I double-checked that my holes had gone all the way through all ten sheets of paper in my signature.
Note: make sure that you have an alternate surface on your table, as the nail WILL go through your signature and into whatever surface you're working on!
Then I moved the guide to my second signature and punched three holes in that one.
Back to the cover: my glue had set, and I was ready to sew my trim on permanently.
I followed the lines in the trim to make it a nice, straight edge. I also made sure that the back cover was sewn in during that same stitched line.
Then I chose an embroidery floss colour that went well with the journal. This thread is what I used for binding the book, and adding in my signatures.
I measured twice the height of my book for the length of floss that I used.
For binding the book, I tucked my first signature into my cover, lining it up so that I had an even amount of cover on either side - essentially centering my signature from top to bottom).
I put my needle into the centre hole of the inside of the signature, and pushed it all the way through the signature and cover so that it came to the outside of the cover.
I then went back through the outside cover and into the outside of my signature into the top hole, bringing the needle inwards towards the inside of the signature.
My thread was on the inside after that last step, as shown in this photo. You can see that I left a tail after my initial stitch - this is important.
Then I took my thread to the bottom hole and again went through the signature out to the outside of the cover.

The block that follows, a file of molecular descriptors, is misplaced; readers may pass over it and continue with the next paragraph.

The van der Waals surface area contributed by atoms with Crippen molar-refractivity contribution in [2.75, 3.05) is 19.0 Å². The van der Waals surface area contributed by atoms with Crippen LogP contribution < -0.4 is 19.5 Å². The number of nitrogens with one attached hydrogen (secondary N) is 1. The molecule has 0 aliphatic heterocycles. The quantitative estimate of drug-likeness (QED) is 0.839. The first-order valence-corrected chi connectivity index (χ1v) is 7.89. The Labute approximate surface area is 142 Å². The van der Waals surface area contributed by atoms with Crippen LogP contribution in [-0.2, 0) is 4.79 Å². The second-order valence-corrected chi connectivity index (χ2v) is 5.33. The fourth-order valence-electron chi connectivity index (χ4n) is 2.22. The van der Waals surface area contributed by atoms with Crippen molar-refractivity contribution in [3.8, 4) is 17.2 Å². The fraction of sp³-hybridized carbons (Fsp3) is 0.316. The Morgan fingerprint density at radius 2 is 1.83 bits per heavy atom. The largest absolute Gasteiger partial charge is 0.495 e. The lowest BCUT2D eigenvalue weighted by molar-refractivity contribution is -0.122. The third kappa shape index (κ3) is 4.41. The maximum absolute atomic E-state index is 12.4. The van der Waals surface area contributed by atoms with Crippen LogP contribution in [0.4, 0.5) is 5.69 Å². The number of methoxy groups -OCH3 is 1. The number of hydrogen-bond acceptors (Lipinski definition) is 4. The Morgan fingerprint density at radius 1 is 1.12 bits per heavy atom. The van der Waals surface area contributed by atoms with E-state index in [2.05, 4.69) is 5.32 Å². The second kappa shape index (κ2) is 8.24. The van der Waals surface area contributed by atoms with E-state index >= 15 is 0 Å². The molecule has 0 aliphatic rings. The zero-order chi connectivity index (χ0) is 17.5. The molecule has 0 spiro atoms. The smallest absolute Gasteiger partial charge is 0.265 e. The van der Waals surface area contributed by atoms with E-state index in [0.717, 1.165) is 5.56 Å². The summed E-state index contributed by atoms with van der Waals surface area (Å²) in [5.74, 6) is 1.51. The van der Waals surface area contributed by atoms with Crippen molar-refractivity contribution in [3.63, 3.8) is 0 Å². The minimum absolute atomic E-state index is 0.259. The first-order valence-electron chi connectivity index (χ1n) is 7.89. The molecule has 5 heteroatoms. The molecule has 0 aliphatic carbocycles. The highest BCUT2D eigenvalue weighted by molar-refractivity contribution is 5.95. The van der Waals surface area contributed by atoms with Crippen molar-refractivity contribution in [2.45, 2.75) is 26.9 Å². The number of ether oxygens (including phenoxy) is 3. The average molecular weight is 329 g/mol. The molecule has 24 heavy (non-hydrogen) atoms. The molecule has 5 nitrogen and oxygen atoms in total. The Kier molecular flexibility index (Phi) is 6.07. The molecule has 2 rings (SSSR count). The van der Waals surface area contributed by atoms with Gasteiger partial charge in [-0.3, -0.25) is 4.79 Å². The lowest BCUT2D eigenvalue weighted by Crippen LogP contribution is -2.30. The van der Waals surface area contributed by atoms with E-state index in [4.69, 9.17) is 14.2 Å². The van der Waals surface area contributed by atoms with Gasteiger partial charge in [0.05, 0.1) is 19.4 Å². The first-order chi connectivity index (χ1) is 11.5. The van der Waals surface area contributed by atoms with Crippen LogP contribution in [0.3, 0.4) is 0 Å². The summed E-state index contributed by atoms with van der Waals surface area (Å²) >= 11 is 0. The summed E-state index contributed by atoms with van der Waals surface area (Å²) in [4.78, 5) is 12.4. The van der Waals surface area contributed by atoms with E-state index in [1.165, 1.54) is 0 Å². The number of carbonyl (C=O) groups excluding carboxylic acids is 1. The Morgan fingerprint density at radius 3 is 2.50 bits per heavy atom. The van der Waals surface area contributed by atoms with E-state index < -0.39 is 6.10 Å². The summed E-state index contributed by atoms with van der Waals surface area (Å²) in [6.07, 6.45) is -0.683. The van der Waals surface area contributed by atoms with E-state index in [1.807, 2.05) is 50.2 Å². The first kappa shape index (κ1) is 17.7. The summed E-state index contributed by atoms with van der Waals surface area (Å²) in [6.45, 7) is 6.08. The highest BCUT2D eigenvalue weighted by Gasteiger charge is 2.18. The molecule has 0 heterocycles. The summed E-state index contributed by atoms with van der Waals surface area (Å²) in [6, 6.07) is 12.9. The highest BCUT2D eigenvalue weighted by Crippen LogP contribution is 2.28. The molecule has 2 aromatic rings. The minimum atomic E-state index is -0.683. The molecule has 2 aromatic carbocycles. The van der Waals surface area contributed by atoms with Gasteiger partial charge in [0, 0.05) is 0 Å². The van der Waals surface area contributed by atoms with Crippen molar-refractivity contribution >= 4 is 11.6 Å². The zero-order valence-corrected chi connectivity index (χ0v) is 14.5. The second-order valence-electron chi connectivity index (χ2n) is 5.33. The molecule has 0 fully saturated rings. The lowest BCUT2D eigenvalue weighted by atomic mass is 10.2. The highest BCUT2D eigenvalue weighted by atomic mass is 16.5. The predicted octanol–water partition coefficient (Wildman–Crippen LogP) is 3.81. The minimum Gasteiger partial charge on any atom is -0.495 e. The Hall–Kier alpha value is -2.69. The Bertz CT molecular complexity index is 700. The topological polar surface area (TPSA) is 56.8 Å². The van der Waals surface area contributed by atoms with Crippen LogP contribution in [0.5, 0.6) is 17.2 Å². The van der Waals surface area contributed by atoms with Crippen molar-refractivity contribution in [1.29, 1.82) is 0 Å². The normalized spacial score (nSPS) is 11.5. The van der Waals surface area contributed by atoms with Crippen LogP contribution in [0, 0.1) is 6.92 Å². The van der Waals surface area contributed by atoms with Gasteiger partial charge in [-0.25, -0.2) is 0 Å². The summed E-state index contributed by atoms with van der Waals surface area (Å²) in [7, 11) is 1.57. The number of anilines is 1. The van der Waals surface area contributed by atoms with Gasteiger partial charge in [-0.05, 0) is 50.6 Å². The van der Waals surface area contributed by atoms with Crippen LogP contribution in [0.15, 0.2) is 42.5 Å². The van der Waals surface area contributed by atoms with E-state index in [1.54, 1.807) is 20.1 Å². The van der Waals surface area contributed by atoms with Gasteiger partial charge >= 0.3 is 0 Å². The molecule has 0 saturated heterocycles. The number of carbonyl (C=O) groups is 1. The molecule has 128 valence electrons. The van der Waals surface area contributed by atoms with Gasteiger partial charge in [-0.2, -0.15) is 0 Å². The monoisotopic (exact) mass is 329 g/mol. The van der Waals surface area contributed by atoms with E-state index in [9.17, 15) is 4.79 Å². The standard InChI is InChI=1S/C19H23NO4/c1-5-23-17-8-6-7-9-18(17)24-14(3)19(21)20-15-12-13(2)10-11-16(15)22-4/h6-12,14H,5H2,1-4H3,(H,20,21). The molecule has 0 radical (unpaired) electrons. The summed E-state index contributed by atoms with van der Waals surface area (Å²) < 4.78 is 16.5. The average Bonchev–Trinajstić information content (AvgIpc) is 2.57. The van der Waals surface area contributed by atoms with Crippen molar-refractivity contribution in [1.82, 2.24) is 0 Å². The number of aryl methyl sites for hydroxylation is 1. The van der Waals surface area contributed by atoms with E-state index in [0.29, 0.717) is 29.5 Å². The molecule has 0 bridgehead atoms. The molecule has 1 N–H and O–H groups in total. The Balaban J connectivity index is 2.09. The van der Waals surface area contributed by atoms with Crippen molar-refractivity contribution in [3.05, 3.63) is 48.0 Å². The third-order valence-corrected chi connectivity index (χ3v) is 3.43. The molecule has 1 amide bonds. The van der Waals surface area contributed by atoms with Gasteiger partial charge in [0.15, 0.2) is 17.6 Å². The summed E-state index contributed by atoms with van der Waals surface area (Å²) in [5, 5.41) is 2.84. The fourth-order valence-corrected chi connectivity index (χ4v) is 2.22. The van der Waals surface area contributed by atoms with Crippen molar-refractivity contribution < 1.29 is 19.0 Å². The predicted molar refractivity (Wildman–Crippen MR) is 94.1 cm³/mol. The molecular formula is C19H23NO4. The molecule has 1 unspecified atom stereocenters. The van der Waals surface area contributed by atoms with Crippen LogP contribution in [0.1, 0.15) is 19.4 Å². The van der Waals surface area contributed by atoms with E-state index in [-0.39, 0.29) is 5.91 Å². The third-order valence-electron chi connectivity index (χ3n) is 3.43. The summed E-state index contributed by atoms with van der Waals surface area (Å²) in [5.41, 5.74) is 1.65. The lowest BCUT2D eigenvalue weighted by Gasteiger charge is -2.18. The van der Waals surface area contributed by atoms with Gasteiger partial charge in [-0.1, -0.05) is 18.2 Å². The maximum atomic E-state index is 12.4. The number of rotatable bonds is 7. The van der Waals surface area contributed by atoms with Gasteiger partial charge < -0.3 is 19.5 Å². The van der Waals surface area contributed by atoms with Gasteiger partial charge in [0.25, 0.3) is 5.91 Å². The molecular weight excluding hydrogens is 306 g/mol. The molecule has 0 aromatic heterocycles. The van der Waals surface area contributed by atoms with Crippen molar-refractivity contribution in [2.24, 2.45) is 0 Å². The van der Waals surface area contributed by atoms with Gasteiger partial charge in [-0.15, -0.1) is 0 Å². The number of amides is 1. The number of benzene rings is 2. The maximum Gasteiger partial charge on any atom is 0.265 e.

The outside cover should now look like this. Bring the needle back through the same holes that you used for the first stitch, through the centre of the cover and signature.
You'll end up with two tails in the middle of the inside of your signature Make sure that you pull the threads taut so that there is no slack in between the stitches. Tie a knot, and snip off the ends neatly, as shown in the photo.
Repeat this for your second signature, but this time position your signature so that it is no more than 1/8" away from the first one. This will ensure that your pages line up and that your journal closes properly.
Once the signatures are sewn in, you can remove your binder clips.
Now you can fold your cardboard over and crease it with your signatures fastened inside.
Look at all of the pretty papers!
I LOVE how the starburst goes over the spine.
Here's a great side view.
And here is my spine showing the starbursts going over to the back cover!
I hope that you enjoyed this tutorial and that you learned some new techniques.
This is really the basis of bookbinding. Once you've mastered these steps of creating signatures and stitching them into a cover or spine, you can take your bookbinding to amazing levels by using special stitches, different covers, and more!
Play around with materials using the same techniques that we used in this journal.
For example, you could make a tiny journal using playing cards as the covers, or use a vintage hardcover book as the cover, pre-poking the holes into the spine for stitching in your signatures.
If you have questions, please feel free to post a comment or email me!
As always, I have loads of journals in my etsy shop.
Thanks for reading!